EDITORIAL: History is created

Fate had in store more for her than the life of a housewife to which she would have been destined her whole life had not an accident taken away the top UML leader’s life

The election of Bidya Devi Bhandari as President of Nepal marks a historic event in that she has become the first woman President and second President of the country. Indeed, since the dissolved parliament under the 1990 Constitution was restored about a decade ago, Nepal has given many firsts in its political history and some of them probably in world history, for better or for worse. Just a few days ago, another history was created when Onsari Gharti Magar was elected the first Speaker of Parliament in Nepal. Since the political transition began, Nepal has taken huge strides in several directions, including proportionate representation and inclusiveness of people of various castes, communities, ethnic groups and genders. These principles are now enshrined in the new Constitution. Now a woman, Janajatis and a Madhesi share the posts of President, Vice President (the election will be held in two days), Speaker and Deputy Speaker. In terms of proportionate representation and inclusive principles, Nepal’s new Constitution is clearly way ahead of the Constitution of any of the South Asian countries and it surely compares well with the Constitution of any country of the world.

The responsibility of the highest office of the country has fallen on Bhandari’s shoulders by default. If the Nepali Congress had abided by the “gentleman’s agreement” in the course of signing the 16-point agreement, the post would have gone to any of its nominees. Though Bhandari had become involved in student politics and party activities in initial years, after her marriage to the charismatic CPN-UML general secretary Madan Bhandari, she had become a full-fledged housewife. But after her husband’s death in a mysterious motor accident at Dasdhunga in 1993, she was fielded as CPN-UML’s candidate in the Kathmandu Constituency-1 vacated by the death of the UML chief, and she shot to fame by beating the Nepali Congress’s heavyweight candidate Krishna Prasad Bhattarai, who was Congress president and former prime minister, the man who had also lost to her husband. After that she did not look back, becoming a Cabinet minister twice and being elected one of the Vice Chairpersons of the UML twice, and holding the women’s organization of the party till now. By that token, her credentials do not look less impressive than those of the outgoing occupant of Sheetal Niwas. It is another matter that fate had in store much more for her than the life of a housewife to which she would have been destined her whole life had not an accident taken away the top UML leader’s life.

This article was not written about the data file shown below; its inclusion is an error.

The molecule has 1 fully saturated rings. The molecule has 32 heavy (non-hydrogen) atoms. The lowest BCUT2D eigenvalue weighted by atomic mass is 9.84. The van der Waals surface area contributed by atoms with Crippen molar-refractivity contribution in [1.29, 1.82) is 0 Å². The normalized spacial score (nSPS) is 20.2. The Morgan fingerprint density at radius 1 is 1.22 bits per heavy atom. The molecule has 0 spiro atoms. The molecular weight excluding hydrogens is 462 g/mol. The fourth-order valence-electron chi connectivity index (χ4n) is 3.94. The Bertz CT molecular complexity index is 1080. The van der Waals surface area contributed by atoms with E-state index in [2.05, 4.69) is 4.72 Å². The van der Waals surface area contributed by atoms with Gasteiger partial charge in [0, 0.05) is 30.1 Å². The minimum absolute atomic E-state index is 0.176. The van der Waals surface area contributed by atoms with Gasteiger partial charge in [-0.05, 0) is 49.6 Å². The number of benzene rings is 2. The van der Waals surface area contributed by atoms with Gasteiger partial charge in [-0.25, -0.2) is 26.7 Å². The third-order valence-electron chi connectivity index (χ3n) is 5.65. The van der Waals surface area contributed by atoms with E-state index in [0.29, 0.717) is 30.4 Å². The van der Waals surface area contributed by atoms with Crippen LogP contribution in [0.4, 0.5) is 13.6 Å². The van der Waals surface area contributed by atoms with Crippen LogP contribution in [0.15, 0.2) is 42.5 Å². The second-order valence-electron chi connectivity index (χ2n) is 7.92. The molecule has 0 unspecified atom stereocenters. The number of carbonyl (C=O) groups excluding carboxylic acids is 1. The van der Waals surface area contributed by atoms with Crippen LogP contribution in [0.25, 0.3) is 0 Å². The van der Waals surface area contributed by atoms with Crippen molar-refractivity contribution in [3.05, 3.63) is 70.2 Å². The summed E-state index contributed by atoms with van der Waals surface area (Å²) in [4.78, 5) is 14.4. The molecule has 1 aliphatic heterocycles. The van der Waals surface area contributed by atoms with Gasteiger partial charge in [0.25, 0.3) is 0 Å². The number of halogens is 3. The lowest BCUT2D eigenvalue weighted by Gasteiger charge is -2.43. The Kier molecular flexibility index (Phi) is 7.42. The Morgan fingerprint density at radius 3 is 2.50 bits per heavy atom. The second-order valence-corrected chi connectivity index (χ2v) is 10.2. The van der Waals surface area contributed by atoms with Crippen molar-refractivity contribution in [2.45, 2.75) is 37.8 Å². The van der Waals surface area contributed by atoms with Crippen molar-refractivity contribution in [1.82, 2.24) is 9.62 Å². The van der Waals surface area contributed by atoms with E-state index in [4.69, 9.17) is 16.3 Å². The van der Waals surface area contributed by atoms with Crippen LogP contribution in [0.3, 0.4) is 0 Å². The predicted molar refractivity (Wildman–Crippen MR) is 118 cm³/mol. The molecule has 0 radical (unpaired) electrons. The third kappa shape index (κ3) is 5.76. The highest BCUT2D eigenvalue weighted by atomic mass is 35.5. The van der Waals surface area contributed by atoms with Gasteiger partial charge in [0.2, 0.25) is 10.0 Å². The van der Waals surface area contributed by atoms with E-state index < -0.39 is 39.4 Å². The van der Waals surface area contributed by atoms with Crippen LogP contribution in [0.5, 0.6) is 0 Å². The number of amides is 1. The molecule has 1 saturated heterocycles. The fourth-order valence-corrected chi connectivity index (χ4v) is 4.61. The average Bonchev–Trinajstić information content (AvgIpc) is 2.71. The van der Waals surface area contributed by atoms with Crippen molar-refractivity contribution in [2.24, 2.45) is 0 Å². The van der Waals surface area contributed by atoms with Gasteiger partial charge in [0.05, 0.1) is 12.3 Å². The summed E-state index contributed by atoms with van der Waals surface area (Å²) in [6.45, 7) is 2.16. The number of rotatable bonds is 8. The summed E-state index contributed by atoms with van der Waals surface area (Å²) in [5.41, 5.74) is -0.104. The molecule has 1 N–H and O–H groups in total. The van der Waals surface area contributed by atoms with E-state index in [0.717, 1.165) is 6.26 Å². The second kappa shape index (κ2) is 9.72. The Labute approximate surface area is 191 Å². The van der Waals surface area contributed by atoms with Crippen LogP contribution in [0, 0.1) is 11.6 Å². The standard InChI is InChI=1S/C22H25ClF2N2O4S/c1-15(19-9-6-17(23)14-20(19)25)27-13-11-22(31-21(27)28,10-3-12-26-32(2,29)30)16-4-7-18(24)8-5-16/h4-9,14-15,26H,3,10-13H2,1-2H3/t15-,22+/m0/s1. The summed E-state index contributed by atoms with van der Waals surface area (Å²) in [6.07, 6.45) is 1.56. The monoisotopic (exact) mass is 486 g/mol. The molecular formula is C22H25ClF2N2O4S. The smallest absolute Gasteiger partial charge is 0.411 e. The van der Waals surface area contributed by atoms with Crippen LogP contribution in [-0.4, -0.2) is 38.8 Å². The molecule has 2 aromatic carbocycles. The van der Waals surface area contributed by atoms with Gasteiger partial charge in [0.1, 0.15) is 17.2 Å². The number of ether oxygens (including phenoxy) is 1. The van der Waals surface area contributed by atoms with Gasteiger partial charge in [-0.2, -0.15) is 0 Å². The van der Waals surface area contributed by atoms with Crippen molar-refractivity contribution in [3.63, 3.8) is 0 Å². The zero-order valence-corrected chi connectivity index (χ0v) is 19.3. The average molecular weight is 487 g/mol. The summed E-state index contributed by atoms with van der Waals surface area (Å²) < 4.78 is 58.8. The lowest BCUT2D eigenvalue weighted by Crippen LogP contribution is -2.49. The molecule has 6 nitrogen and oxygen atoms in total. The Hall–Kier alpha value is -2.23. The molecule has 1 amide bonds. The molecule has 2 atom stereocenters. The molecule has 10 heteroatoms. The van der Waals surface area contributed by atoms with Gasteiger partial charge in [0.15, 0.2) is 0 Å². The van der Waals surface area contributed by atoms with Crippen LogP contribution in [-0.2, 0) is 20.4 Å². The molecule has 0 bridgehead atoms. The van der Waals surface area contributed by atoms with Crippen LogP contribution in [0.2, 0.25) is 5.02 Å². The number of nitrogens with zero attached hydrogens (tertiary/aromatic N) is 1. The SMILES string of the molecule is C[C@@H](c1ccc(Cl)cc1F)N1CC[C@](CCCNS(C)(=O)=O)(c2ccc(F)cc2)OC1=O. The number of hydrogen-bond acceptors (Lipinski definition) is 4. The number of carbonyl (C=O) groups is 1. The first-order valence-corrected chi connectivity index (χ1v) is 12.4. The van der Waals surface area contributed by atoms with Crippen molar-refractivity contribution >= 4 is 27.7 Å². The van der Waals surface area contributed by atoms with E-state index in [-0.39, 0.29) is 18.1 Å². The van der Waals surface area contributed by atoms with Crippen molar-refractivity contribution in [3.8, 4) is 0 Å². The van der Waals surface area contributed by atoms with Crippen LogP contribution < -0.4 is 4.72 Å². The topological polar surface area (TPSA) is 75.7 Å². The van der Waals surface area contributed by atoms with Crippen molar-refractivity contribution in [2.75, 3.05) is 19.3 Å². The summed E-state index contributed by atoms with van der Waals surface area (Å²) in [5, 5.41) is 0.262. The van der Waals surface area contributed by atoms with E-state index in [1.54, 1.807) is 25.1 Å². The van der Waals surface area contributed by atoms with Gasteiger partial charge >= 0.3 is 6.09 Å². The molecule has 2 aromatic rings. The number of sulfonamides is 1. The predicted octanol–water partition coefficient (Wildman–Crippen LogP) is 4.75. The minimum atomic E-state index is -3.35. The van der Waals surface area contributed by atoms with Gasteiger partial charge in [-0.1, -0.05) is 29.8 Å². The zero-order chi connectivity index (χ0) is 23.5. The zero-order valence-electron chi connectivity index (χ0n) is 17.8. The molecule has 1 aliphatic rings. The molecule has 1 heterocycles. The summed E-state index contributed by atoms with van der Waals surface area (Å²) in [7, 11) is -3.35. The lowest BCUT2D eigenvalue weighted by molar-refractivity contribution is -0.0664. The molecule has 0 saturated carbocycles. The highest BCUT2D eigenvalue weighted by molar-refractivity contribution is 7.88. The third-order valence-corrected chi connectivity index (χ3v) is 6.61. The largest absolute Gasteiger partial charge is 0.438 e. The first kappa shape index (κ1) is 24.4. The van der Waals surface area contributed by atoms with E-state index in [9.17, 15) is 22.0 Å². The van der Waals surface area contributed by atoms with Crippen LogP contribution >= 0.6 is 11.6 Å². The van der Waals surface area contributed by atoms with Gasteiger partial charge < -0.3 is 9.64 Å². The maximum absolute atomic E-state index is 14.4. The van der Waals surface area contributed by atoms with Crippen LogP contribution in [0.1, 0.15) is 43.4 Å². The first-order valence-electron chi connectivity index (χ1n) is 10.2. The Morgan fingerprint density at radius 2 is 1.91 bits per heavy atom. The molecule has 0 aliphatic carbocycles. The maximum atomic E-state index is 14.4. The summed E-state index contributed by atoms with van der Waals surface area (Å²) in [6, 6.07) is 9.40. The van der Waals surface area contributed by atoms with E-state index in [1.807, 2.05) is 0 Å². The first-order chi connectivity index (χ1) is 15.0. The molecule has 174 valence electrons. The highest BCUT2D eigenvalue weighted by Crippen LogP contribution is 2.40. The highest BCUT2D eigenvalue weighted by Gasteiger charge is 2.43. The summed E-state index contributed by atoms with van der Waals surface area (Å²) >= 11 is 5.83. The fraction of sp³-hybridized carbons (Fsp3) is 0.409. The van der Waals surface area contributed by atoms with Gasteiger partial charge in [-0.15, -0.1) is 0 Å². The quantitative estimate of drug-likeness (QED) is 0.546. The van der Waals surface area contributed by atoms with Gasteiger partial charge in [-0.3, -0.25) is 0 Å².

Bhandari has said that she will truly protect the Constitution as required of her office and uphold the dignity of the Office of the President. Indeed, on this criterion her performance as the First Citizen of the Country will be judged. She will have to avoid controversial statements and conduct that will not behoove her constitutional position. And she will have to keep off all undue influences that may be exerted on her from various powerful quarters to sway her from her constitutional duty and her impartiality. On this count, the outgoing President has left a lot to be desired in the eyes of many people.

Farmers jubilant

A cold store has been built in Bajura district to store apples. The locals are very happy about this because in the past apples rotted as they failed to reach the market. Now with a cold store in place the apples can be sold in other districts as well. So far, most of the rotten apples and those that could not be sold were used as food for cattle as well as making hooch. The cold store will facilitate the farmers who would be able to find new markets for their apples. However, many villages in Bajura lack access to roads to sell their produce. Such, roads too need to be built in the districts.

Meanwhile, at present a lot of apples are wasted. The Bajura folks are happy especially as this year’s production of apples was more than that of previous years. Should the apples reach the market on time before they rot and are wasted, the Bajura people would prosper thereby improving their living standards. Therefore, it is necessary to build more modern cold stores in other parts of the country as well. The farmers would benefit as their products would reach the market.